Thursday 1 March 2012
MYC-associated Diffuse Large B-cell Lymphoma
Determining the presence of MYC gene rearrangements is becoming an increasingly important part of the diagnostic workup in aggressive lymphoma.
In addition, MYC aberrations are associated with poor prognosis in DLBCL.
Fluorescence in situ hybridization and karyotyping are standard tests for detecting MYC aberrations, but these techniques are laborious and expensive.
MYC status of DLBCLs and Burkitt lymphomas can be studied using fluorescence in situ hybridization, immunohistochemistry, and quantitative real-time polymerase chain reaction (QRT-PCR).
Overall, 15% of DLBCL havve a MYC break.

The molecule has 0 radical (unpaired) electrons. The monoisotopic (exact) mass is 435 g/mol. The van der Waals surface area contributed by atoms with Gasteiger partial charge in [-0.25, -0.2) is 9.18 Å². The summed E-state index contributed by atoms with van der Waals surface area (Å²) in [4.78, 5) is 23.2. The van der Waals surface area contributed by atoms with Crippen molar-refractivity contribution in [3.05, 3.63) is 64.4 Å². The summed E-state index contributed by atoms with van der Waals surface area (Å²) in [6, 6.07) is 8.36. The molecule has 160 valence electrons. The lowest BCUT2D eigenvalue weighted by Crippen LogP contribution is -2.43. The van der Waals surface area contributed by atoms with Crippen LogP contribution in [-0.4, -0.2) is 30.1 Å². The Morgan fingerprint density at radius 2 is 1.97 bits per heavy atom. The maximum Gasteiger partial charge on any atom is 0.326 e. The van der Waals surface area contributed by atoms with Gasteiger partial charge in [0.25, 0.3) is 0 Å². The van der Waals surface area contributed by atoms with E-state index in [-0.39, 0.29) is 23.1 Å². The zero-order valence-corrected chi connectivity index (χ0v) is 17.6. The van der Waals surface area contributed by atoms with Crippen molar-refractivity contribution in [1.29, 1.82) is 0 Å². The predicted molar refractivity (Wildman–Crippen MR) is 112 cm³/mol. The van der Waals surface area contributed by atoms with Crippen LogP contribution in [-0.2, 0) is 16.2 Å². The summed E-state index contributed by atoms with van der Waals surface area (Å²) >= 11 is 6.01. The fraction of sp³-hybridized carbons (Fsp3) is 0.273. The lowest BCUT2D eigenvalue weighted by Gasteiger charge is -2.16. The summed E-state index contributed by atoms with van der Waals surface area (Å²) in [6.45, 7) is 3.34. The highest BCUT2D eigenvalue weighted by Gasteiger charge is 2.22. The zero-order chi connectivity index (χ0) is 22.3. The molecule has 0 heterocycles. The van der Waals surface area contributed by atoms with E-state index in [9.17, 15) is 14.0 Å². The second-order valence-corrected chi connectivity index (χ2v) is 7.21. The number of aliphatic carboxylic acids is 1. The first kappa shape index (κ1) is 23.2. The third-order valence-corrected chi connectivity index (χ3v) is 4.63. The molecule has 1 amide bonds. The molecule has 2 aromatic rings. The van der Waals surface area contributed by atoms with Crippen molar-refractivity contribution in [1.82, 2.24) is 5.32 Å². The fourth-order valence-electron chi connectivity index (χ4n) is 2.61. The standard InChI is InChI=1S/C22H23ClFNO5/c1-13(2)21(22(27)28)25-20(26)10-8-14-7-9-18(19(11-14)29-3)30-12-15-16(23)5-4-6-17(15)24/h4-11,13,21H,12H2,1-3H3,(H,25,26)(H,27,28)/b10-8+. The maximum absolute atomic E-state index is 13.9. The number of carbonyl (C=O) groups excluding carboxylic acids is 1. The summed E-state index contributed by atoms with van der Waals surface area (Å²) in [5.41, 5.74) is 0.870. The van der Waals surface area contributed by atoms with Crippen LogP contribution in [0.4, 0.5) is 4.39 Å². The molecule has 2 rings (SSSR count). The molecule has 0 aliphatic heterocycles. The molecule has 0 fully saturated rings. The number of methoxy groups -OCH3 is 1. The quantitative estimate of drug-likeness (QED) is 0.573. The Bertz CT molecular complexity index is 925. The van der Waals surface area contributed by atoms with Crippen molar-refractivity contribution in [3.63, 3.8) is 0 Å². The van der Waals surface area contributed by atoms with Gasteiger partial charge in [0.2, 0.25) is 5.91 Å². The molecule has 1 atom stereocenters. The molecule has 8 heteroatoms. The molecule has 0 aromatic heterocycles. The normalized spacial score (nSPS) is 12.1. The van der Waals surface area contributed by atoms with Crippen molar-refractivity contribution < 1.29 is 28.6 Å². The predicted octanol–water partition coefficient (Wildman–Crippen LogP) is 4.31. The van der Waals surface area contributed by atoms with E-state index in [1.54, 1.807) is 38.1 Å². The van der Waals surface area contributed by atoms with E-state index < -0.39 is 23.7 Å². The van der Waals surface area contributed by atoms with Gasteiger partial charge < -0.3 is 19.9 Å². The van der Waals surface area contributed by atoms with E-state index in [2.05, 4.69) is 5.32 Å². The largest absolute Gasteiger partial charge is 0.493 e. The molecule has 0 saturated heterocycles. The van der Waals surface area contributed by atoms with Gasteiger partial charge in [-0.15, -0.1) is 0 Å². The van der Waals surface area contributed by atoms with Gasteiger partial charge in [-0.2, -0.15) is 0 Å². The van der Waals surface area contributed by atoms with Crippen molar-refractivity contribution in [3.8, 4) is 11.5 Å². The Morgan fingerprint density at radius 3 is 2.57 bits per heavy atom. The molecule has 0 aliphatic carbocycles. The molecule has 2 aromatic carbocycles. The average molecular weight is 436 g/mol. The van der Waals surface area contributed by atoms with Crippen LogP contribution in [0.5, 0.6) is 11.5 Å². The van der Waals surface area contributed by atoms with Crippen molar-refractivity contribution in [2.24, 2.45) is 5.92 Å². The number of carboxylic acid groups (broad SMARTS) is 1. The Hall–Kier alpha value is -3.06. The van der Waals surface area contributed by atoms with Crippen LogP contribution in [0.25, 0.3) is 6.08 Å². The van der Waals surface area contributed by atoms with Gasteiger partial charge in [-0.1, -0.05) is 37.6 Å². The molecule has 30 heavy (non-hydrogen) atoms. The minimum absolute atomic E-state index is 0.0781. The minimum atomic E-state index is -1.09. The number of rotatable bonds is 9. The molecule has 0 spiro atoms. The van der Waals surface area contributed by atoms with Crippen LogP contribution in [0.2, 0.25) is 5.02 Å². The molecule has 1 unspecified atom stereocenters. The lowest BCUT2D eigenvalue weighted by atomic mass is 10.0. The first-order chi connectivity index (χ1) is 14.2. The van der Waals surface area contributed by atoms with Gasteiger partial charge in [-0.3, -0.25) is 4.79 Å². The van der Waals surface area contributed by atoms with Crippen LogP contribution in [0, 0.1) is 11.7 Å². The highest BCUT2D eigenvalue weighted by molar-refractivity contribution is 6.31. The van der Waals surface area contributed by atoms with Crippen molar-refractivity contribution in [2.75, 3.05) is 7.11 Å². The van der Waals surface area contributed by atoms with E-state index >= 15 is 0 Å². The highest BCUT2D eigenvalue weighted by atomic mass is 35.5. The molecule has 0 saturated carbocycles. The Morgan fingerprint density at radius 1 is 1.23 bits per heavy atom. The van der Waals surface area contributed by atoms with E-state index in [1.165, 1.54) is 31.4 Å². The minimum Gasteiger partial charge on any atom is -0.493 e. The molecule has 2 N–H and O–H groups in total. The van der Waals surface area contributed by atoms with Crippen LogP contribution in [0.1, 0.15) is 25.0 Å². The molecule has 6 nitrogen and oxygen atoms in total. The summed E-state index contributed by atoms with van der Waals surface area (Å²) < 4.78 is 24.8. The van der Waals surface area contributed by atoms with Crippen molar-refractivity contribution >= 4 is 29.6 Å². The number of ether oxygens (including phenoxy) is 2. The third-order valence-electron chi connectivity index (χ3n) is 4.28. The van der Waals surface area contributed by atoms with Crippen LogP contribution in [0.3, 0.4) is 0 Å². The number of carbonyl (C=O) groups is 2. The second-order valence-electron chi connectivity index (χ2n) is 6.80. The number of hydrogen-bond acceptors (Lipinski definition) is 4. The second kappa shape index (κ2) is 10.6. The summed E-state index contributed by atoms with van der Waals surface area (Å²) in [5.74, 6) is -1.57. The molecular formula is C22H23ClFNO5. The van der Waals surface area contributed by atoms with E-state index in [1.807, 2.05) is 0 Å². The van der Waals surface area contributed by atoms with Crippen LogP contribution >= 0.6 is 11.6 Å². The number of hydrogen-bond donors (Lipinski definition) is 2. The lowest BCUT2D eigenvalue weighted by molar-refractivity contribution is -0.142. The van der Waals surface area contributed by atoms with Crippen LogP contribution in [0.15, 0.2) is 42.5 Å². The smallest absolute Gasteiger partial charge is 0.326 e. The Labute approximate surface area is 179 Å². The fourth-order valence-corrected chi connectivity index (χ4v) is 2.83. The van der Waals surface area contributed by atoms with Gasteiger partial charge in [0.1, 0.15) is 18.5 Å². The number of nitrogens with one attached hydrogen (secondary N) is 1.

QRT-PCR analysis of MYC expression shows that 72% of DLBCLs with an MYC break had aberrantly high or low levels of MYC transcript.
Excluding the cases with aberrantly low MYC expression, there is a significant positive correlation between levels of MYC transcripts and MYC tumor cells; however, QRT-PCR is not readily applicable as a screening tool.
Immunohistochemically, all tumors show a nuclear staining pattern that was simple to evaluate.
The percentage of MYC lymphoma cells correlated closely with MYC rearrangement status.
In all, 93% of cases with an MYC break had ≥80% MYC cells, in contrast to 3% of nonrearranged cases (P < 0.0001).
Immunostaining for Myc protein is an excellent screening test to predict whether an MYC rearrangement is present.
High Levels of Nuclear MYC Protein Predict the Presence of MYC Rearrangement in Diffuse Large B-cell Lymphoma. Green TM, Nielsen O, de Stricker K, Xu-Monette ZY, Young KH, Møller MB. Am J Surg Pathol. 2012 Feb 3. PMID: 22314191